Friday, 11 January, 2013
"Evolution of Transcriptional Regulatory Mofits"
Ivan Erill - Assistant Professor
University of Maryland
Department of Biological Sciences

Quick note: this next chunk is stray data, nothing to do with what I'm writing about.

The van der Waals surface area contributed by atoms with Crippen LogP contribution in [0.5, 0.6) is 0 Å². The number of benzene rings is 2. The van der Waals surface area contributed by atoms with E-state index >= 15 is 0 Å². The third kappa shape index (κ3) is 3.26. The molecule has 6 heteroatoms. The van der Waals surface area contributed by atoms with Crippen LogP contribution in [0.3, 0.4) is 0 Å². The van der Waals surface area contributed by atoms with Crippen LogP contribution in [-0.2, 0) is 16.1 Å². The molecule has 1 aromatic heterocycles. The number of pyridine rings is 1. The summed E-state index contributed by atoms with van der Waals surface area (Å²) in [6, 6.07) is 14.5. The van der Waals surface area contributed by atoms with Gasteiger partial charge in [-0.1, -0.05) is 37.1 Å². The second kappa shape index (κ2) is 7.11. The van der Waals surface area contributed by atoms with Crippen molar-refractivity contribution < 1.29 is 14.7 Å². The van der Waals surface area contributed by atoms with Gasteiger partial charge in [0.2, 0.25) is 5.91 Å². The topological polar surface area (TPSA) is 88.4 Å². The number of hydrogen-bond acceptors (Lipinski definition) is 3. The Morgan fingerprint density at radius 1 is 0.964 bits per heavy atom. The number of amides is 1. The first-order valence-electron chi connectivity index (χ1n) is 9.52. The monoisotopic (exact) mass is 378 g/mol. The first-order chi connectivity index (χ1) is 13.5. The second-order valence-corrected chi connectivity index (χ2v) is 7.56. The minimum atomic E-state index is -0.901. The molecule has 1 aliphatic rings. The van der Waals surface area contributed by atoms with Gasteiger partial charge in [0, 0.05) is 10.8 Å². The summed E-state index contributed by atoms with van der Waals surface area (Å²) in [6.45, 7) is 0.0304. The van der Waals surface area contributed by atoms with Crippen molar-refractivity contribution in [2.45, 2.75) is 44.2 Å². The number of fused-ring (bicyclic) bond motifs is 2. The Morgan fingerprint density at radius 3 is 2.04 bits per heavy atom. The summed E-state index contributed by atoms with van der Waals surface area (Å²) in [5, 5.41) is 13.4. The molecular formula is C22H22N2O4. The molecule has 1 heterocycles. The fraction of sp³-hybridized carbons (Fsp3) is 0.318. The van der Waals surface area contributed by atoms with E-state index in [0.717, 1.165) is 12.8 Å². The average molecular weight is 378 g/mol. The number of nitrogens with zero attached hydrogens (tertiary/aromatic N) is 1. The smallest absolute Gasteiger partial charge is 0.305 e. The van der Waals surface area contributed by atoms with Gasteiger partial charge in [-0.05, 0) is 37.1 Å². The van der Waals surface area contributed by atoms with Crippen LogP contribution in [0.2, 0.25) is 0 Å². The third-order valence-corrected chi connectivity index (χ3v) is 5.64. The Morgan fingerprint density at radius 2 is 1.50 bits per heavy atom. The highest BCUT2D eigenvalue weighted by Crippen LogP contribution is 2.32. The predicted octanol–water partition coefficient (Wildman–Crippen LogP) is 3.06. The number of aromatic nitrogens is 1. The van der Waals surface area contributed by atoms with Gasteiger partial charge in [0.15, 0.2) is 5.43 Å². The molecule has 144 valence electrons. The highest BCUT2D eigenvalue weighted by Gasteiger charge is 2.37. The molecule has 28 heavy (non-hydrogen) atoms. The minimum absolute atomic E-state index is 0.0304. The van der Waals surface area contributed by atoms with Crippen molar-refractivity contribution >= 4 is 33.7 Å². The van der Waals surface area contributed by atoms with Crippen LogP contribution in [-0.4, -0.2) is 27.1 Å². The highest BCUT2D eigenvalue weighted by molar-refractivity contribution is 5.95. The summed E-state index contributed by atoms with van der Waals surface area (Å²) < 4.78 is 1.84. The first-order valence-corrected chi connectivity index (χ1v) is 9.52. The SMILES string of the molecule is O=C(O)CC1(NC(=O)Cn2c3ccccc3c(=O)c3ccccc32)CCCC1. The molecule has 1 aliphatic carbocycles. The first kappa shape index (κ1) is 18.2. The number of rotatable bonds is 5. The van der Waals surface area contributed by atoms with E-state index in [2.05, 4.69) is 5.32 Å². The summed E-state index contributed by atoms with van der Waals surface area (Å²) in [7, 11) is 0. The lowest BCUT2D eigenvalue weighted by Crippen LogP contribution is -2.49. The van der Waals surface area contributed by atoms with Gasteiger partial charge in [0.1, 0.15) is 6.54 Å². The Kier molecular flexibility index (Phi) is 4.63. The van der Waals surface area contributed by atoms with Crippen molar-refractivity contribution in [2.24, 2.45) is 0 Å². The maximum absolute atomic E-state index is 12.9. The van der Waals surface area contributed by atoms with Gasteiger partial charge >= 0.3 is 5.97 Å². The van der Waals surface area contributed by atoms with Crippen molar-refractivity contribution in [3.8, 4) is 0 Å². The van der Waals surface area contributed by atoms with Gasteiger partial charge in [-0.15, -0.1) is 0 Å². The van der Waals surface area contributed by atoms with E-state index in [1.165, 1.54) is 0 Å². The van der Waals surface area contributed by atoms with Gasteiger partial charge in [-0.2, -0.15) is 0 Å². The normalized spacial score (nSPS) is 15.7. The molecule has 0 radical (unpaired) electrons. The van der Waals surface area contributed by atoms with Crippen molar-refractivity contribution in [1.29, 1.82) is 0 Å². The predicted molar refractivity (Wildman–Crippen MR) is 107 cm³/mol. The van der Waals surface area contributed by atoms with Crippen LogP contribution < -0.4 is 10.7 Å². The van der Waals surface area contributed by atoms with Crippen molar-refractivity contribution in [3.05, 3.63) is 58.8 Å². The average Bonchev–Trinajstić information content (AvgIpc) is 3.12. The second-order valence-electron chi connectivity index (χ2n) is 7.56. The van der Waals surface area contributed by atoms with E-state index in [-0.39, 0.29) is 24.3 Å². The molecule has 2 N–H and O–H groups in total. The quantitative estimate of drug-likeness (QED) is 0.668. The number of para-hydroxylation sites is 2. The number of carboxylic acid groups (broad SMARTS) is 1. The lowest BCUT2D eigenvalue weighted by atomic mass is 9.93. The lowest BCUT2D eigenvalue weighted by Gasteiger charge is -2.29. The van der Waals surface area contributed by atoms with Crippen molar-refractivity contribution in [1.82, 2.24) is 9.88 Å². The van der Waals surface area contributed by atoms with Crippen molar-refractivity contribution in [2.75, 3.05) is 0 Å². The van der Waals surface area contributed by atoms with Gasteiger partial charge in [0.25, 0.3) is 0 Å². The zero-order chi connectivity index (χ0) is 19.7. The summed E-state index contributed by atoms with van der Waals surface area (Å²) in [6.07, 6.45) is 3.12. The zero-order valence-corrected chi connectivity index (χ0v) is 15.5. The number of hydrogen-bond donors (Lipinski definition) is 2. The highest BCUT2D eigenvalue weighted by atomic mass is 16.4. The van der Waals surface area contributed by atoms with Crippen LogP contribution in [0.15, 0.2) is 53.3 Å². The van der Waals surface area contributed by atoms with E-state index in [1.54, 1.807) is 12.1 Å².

Transcriptinal regulation is the primary component of bacterial regulatory systems. At this level, regulation is mediated by transcription factors(TF), which bine DNA at specific loci known as binding sites and modulate the expression of nearby genes. In spite of their importance, relatively little is known about how transcription factor locate and bind their sites, or how these proteins and their cognate sites co-evolve. This has led to generic models of FT binding that rely on several poorly tested assumptions. Our lab uses a reverse engineering approach to address questions about the co-evolution of TFs and their cognate sites and the implications of this process for FT binding models. We simulate TF and binding site co-evolution explicitly in realistic genomic environments, and we test the outcome of different FT model constraints under different conditions. This allows us to examine the informational and biophysical requirements faced by TFs and their sites, generating a theoretical framework capable of explaiining the available experimental data.